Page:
The Lion's Embrace by Marie Laval
Publication Date: February 2013
Arrogant, selfish and dangerous, Lucas Saintclair is everything Harriet Montague dislikes in a man. He is also the best guide in the whole of the Barbary States, the only man who can rescue her archaeologist father from the gang of Tuareg fighters that has kidnapped him. As Harriet embarks on a perilous journey across Algeria with Saintclair and Archibald Drake, her father’s most trusted friend, she discovers a bewitching but brutal land where nothing is what it seems. Who are these men intent on stealing her father’s ransom? What was her father hoping to find in Tuareg queen Tin Hinan’s tomb? Is Lucas Saintclair really as callous as he claims—or is he a man haunted by a past he cannot forgive? Dangerous passions engulf Harriet’s heart in the heat of the Sahara. Secrets of lost treasures, rebel fighters, and a sinister criminal brotherhood threaten her life and the life of the man she loves.
Does forever lie in the lion’s embrace?
“Oh, my God,” Harriet breathed out. She glanced around, but nobody was paying the two men the slightest notice. There was no time to think, a man’s life was at stake. With a muffled cry she hurled herself at the tall stranger, jumped on his back, and hooked her arms around his neck.
He let out a roar of anger and swirled round to shake her off, but she wrapped
her legs more tightly around his waist.
“Bon sang! Qu’est-ce que...”
He dropped the dagger, twisted his body, and managed to grab her waist to slide her to the front so she was now against his chest. Aware she was losing her grip she lunged forward and sank her teeth into his shoulder.
He growled, held her at arm’s length, and threw her off. She fell on the cobbles. The turban softened the impact to the back of her head, but a vicious pain at the bottom of her spine made her cry out. The man swore in French. Although she only caught a few words, she understood he was angry. Very angry. His victim had escaped.
She let out a sigh of relief. She had done it. She saved a man’s life. Her joy, however, was short-lived. The Frenchman leaned over, picked her up by the collar of her tunic, and lifted her as if she was no heavier than a bundle of cloth. The savage glint in his eyes dried her throat; her heart hammered against her ribs.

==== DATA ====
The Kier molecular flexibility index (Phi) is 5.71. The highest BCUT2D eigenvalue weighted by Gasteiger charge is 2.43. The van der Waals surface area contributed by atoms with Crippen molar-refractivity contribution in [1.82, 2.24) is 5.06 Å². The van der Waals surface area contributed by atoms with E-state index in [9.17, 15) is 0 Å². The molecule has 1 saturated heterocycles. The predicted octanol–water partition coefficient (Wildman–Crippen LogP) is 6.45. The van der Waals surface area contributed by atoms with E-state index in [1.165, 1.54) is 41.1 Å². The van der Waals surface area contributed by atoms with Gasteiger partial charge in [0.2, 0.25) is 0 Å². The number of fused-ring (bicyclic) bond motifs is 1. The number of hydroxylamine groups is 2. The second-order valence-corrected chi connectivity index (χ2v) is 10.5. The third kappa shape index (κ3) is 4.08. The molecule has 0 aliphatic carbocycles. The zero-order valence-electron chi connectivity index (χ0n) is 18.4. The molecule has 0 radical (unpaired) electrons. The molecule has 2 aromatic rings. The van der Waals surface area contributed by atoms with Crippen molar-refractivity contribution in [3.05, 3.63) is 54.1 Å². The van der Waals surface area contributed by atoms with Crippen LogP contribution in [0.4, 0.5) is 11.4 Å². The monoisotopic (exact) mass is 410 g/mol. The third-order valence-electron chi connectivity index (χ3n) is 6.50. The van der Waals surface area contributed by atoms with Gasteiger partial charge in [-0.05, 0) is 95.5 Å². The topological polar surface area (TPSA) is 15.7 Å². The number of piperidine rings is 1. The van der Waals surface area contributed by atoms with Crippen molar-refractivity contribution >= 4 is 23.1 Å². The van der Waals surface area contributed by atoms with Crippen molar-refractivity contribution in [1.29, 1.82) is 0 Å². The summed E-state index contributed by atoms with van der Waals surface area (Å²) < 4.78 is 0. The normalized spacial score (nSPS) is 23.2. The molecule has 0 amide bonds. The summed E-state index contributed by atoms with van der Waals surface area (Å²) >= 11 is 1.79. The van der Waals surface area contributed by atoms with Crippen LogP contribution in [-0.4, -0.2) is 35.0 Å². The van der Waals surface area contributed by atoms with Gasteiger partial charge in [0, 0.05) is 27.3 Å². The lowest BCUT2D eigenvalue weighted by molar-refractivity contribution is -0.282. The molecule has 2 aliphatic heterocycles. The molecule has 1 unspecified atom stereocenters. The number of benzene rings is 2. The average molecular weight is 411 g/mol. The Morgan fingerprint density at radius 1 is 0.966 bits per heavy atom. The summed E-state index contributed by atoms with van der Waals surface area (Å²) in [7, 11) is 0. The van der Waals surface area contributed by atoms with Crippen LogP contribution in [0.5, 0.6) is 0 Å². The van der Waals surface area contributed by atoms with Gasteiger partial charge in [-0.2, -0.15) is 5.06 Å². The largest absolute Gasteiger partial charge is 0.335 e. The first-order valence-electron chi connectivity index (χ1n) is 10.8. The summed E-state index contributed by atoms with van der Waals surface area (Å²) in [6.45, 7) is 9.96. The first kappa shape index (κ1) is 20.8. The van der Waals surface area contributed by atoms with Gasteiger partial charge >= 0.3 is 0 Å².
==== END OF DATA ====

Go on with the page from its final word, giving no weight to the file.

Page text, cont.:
“Please, don’t hurt me,” she pleaded, breathless.
His eyes opened wide in shock.
Since when did Tuareg fighters speak fluent English? Come to think of it, since when did they smell of Damascus rose soap?
He peered more closely at the face in front of him and saw two large, grey eyes bordered with long, dark eyelashes and the tip of a small nose above the dark blue scarf. He recalled the odd sensations when the soft, curvy body had thrust against him earlier. This wasn’t a Tuareg fighter at all, it was a … He ripped the headdress off and a mass of thick, honey blonde hair tumbled out.
“A woman? I thought as much. Who are you?” he asked in English. “What the
hell did you think you were doing just then?” He shook her a little, not to hurt her, but enough to give her a fright.
The woman didn’t answer.
“You’re not so bold now, are you?” He narrowed his eyes, smiled his meanest
smile, and was satisfied to hear her helpless cry. She had cost him days of patient stakeout. Now, because of her, Rachid was free to sell the map to the highest bidder. And he knew exactly who that would be.
“Maybe you want to take another bite?” he snarled, pointing to his shoulder.
“No,” she whispered.
“Actually, maybe I’ll be the one to take a bite. You look appetizing enough.”
He lifted her closer, until his mouth almost touched hers, and he felt her warm
breath on his skin.